Two facets of the Singapore way of life were in the news this week which are linked to the concept of forging ties that bind. One was public housing and the other, national service. What this country is today owes much to these, carved out of a social compact between the PAP government and Singaporeans since independence. So far so good. But is it time to take a fresh look to see whether we can do things better, including so that the government and people are on the same wavelength?
Take public housing. It was a remarkable success story by any standard. Housing 90 per cent of the population is not something other countries have been so fortunate to emulate. Whatever was said by PM Lee Hsien Loong at the ND Rally 2018 last Sunday, the homeownership scheme had its roots in what his father the late PM Lee Kuan Yew noticed when he toured a student riot street back in the early 1960s. People were more interested in protecting what they owned. He saw the lengths that some residents would go to make sure their scooters were carried out of harm’s way, at the risk of losing their lives.
On another occasion, the late first PM, in introducing NS, said the question was: What were our males asked to protect and what could motivate them – and their families – to accept the sacrifice of spending their prime years training to be soldiers? “Not to protect Lucky Plaza (which at that time was an impressive landmark in Orchard Road) but their homes and their way of life”.
The Housing Development Board story is part of the NS story and both are part of the larger Singapore story.
In the early stages of public housing, most Singaporeans were just eager and grateful to jump from squatter living to modern housing. The “pigeon hole”, a common description of a HDB flat, which was theirs was better than uncertain and less than sanitary no-future temporary accommodation. I wrote a fortnightly column called New Town in The Straits Times Opinion page which I had hoped capture the colour and excitement of whole communities resettling themselves in totally new environments.
Few people then were bothered about the legalistic details of the Home Ownership Scheme introduced in1964. There was, in fact, a 99-year expiry date, the necessity of which PM Lee Hsien Loong explained quite clearly. The country could not offer freehold ownership to such a large number of residents. Future generations would then be left with a shrinking land base to look forward to. Land has to be recycled.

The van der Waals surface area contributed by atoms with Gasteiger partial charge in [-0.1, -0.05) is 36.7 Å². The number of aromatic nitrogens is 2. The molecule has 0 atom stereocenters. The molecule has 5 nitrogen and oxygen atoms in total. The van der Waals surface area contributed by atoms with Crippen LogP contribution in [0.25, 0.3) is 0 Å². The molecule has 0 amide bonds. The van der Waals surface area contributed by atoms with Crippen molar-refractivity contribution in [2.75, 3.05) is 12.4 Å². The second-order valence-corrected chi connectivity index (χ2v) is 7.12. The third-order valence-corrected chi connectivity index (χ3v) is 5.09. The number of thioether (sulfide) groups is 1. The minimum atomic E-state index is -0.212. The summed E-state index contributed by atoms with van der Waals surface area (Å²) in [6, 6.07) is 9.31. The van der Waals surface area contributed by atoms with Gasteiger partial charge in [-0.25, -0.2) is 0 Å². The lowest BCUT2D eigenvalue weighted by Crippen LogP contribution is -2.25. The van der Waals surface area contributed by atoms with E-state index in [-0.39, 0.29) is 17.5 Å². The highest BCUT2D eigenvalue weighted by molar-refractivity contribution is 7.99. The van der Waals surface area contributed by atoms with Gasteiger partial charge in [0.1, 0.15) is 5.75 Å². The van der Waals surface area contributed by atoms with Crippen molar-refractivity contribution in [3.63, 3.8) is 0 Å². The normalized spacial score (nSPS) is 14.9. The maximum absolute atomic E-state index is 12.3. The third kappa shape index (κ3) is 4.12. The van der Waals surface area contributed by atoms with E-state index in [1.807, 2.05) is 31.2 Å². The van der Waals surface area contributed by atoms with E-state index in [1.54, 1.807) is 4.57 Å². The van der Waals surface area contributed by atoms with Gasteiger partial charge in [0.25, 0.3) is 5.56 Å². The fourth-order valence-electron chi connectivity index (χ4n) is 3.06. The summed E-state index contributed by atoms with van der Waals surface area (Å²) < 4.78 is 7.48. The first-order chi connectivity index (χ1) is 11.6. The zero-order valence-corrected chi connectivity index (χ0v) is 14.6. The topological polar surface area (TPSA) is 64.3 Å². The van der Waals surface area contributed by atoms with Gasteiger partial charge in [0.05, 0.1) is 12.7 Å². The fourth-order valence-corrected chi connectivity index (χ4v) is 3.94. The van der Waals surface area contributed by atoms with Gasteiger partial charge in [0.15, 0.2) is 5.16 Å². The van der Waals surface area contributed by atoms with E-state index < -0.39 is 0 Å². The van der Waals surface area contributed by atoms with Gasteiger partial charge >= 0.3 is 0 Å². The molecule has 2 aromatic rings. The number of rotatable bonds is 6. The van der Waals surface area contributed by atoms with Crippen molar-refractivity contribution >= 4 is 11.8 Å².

Anyway, 99 years is a long time. That was then in the 1960s-70s. Fast forward to 2018. The prospect of the lease getting shorter for the older flats in Ang Mo Kio, Bedok, Marine Parade, MacPherson, Queenstown (Tanglin Halt, for example) with others in parts of Toa Payoh which have not been renewed and even Jurong and Telok Blangah, has begun to worry some residents. Couple this with the fear that, past a certain point, the flats would become unsellable.
PM Lee has painted some of the possible options which have already been reported extensively by the mainstream press. I would not even reiterate them because everything is so much up in the air, nothing has been firmed up. Instead, the major portion of his speech was devoted to hailing the success of HDB – which we all know. And, in case you are unaware, this is his self-declared last term of office as PM. Understandably, the redevelopment of enormous chunks of the HDB landscape affecting huge populations would require a whole-of-nation approach. There is some urgency. It would need clear plans and the leadership – question is who? – to see them through.
It would demand fresh thinking and feedback, particularly from younger Singaporeans who have grown up in existing estates and have a stake in the shaping of their future homes.
One Singaporean who did not stay around to have any stake in the future of the country he grew up in is Kevin Kwan, author of Crazy Rich Asians, now a Hollywood blockbuster success which the Singapore Tourism Board is hitching on to promote the Singapore brand and attractions. He has absconded his NS liability and taken up US citizenship.
As I see it, Kwan is both villain and hero. He should rightly be shamed for evading NS and, at the same time, ought to be celebrated for doing the country the favour of enjoying some fame in Hollywood, especially for other Singapore talents.
The mature, rather more nuanced, attitude to adopt towards Kwan is to separate the man from his works which are objectively an achievement of a rare order.
So what do we do if more Kevin Kwans – young Singaporeans who would pursue their dreams at all costs – continue to appear? There may be more as the Singapore diaspora expands.
MINDEF has a clearcut answer: no exemption. Period. I will probably support MINDEF but lament the loss of much needed Singapore talents who could and would enrich the Singapore cultural scene.
Sense And Nonsense is a weekly series. Tan Bah Bah is a former senior leader writer with The Straits Times. He was also managing editor of a local magazine publishing company.
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